Tuesday, January 26, 2010

SHERLOCK HOLMES

Arthur Conan Doyle's most famous literary creation, Victorian era consulting detective Sherlock Holmes, has probably been the most-filmed fictional subject in the history of motion pictures. Beginning with a long run of silents in the 1900s and 1920s and continuing up through this winter's big budget Robert Downey Jr. vehicle, the immortal Holmes and his companion, Doctor John Watson, have been adapted, imitated, parodied and re-interpreted endlessly on film and television by a wide variety of filmmakers, from Thomas Edison to Billy Wilder to Guy Ritchie.

Now it's The Asylum's turn, with their own SHERLOCK HOLMES.

Or, more specifically, it's director Rachel Lee Goldenberg's turn, who helms this decidedly different, low budget take on the Great Detective. In true Asylum style, this isn't just a traditional Holmes mystery - no, this one includes such studio staples as computer generated fire-breathing dragons, tentacled sea monsters, and dinosaurs. Needless to say, while I don't consider myself a "Sherlockian," I am a fan of the character, so I dropped this disc into the Sony with more than a little trepidation.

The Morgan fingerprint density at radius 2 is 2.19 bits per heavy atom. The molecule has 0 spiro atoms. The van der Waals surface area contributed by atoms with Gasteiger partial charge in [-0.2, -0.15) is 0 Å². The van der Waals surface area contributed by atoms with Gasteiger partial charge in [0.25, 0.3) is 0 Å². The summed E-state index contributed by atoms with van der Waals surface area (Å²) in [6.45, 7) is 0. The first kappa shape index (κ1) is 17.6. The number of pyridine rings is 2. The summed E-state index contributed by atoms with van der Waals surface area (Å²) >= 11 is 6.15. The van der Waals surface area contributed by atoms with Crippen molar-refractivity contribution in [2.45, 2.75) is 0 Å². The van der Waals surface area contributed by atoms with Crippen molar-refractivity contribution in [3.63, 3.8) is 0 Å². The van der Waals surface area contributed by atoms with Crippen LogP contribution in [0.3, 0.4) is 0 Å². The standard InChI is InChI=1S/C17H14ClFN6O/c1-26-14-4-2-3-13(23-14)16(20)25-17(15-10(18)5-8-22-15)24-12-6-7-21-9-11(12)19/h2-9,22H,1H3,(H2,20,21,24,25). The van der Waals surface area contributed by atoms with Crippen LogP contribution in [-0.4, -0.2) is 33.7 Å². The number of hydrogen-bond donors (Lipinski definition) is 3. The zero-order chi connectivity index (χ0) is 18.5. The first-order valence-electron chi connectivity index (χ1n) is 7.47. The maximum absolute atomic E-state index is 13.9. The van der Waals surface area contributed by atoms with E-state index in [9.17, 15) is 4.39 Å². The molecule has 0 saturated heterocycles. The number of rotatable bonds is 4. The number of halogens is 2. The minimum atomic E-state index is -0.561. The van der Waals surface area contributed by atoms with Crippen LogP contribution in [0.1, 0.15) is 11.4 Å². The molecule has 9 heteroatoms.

Imagine my surprise. I actually enjoyed it.

A ship carrying Jamaican gold is sunk in the English Channel by a squid-like kraken. Soon after, a dinosaur is reported in London's East End. Needless to say, these odd occurrences attract the attention of England's famed investigator (Ben Syder) and his physician friend (Gareth David-Lloyd, TORCHWOOD), who set out to unravel the mystery behind the appearance of the strange creatures.

While the screenplay takes some audacious liberties with the Homes canon, it still fundamentally respects the character. The science fiction aspects of the story do carry it into comic book territory (not necessarily a bad thing), and there are a couple of head-scratching moments, but Holmes and Watson are still portrayed as heroic champions of logic, reason, and English fortitude.

Production values are actually fairly decent, with carefully chosen and shot Welsh locations, fine period costuming, and a solid cast of Welsh character actors. The extensive CGI is about on par for the studio. As usual, The Asylum's secret weapon, composer Chris Ridenhour, supplies an excellent and atmospheric musical score. David-Lloyd portrays a fine, competent Watson, and ENTERPRISE's Dominic Keating makes a formidable steampunk villain. Unfortunately, I was less impressed with Syder's Holmes, who lacks the neurotic energy, charisma, maturity and screen presence one generally expects from the character. He's not a bad actor, necessarily, just, in my opinion, miscast.

The Asylum's DVD presents SHERLOCK HOLMES in a nice, 1.78:1 anamorphic widescreen transfer and 5.1 Surround sound. Bonus features include a behind-the-scenes documentary, bloopers, and a selection of trailers for other Asylum releases.

So... all things considered, SHERLOCK HOLMES is an ambitious and entertaining movie that may not be a great Holmes adventure, but it's far from the worst.

BUY: Sherlock Holmes